How to fail Orthopedics

The theatre was silent. The case had meandered along for over an hour. The orthopedic surgeon still hadn’t spoken a word to the student who stood on tip-toes peering over the registrar’s arm. The student was visibly nervous on his first day assisting in the operating theatre with his new team. He desperately wanted to make a good first impression.

Without warning the orthopod broke the silence and looked straight at the medical student, “what’s your name?”.

“Umm… its Steven, Mr. Symonds”.

“Right Steve… tell me the funniest joke you know.”

The scrub nurse and anesthetist shared a premonitory exchange of glances. Steven paused in thought trying to gauge the situation and come up with a joke at the same time.

“OK then… have you heard the one about the three dwarfs?”

“No, I don’t believe I have.”

Steven took a deep breath, then began:

“Well, there were these three dwarfs sitting around a table knocking back a few beers. The first dwarf stroked his beard and said to the other two, “Look at my hands. Look how small they are. I reckon they must be the smallest hands in the entire world.” The other two dwarfs nodded in agreement. The third dwarf said, “I think you’re right, you should go down to see the people at the Guinness Book of World Records and see if you get in.” The first dwarf smiled, “That’s a great idea.”

The second dwarf added “Actually I reckon I might pay them a visit too – look at my feet, they’re tiny. They must be the smallest feet in the world.” The other two dwarfs were startled by how small his feet were. The first dwarf said, “They’re tiny all right, you should come with me.”

The third dwarf, not wanting to be left out chimed in: “well I’ m going to come along as well – I’m certain that I’ve got the world’s smallest penis.” The other two dwarfs decided not to verify this claim but nodded, and the second dwarf said, “Well we’ll all go along together to see if we can get in the Guinness Book of World Records”.

The three dwarfs jumped to their feet and set off to the offices of the Guinness Book of World Records as fast as their little legs would take them. Once they arrived, the first dwarf was called into the assessor’s room. He was gone for almost an hour. Finally he emerged from the room with a triumphant grin, “I’m in! My hands are the smallest in the world.”

The second dwarf was called in next. He too emerged with a beaming smile. “I’m in too! These feet are the smallest in the whole world!”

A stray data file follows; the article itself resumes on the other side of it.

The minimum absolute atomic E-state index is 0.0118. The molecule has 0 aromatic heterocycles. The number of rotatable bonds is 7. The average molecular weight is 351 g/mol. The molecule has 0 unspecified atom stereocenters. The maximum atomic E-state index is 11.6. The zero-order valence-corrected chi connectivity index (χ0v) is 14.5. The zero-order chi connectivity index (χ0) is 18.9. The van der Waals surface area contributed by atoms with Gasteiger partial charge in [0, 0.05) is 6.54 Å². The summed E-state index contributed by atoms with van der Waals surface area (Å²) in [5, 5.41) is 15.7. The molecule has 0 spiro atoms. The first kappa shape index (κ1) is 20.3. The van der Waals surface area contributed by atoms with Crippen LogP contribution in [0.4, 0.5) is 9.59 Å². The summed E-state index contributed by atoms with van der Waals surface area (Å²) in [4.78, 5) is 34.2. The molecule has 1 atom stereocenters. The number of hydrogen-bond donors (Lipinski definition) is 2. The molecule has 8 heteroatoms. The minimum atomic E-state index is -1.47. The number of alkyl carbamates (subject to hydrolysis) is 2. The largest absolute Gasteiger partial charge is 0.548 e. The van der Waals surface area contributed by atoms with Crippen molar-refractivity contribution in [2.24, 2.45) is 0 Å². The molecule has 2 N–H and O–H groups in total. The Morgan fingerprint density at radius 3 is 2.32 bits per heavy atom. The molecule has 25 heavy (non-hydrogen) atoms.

Finally, The third dwarf was called in. The first two dwarfs grew concerned as the clocked ticked and tocked. At last, after two hours the door opened and the third dwarf trudged out looking despondent.

“What`s the matter?”, the first two dwarfs asked in unison.

The third dwarf shook his head in frustration then shouted “Who the hell is Mr. Symonds?!?!””

The only sound heard in the theatre was the sudden jerk of the orthopod’s hand followed by the pulsatile squirting of a tiny fountain of bright red blood.

[Names are, of course, changed to protect the innocent… and the stupid.]

A poor assistant is better than a talented opponent.

Rick Paul

Utopian College of Emergency for Medicine

Chris is an Intensivist and ECMO specialist at the Alfred ICU in Melbourne. He is also the Innovation Lead for the Australian Centre for Health Innovation at Alfred Health and Clinical Adjunct Associate Professor at Monash University. He is a co-founder of the Australia and New Zealand Clinician Educator Network (ANZCEN) and is the Lead for the ANZCEN Clinician Educator Incubator programme. He is on the Board of Directors for the Intensive Care Foundation and is a First Part Examiner for the College of Intensive Care Medicine. He is an internationally recognised Clinician Educator with a passion for helping clinicians learn and for improving the clinical performance of individuals and collectives.

After finishing his medical degree at the University of Auckland, he continued post-graduate training in New Zealand as well as Australia’s Northern Territory, Perth and Melbourne. He has completed fellowship training in both intensive care medicine and emergency medicine, as well as post-graduate training in biochemistry, clinical toxicology, clinical epidemiology, and health professional education.

He is actively involved in in using translational simulation to improve patient care and the design of processes and systems at Alfred Health. He coordinates the Alfred ICU’s education and simulation programmes and runs the unit’s education website, INTENSIVE.  He created the ‘Critically Ill Airway’ course and teaches on numerous courses around the world. He is one of the founders of the FOAM movement (Free Open-Access Medical education) and is co-creator of litfl.com, the RAGE podcast, the Resuscitology course, and the SMACC conference.

His one great achievement is being the father of two amazing children.

On Twitter, he is @precordialthump.

| INTENSIVE | RAGE | Resuscitology | SMACC

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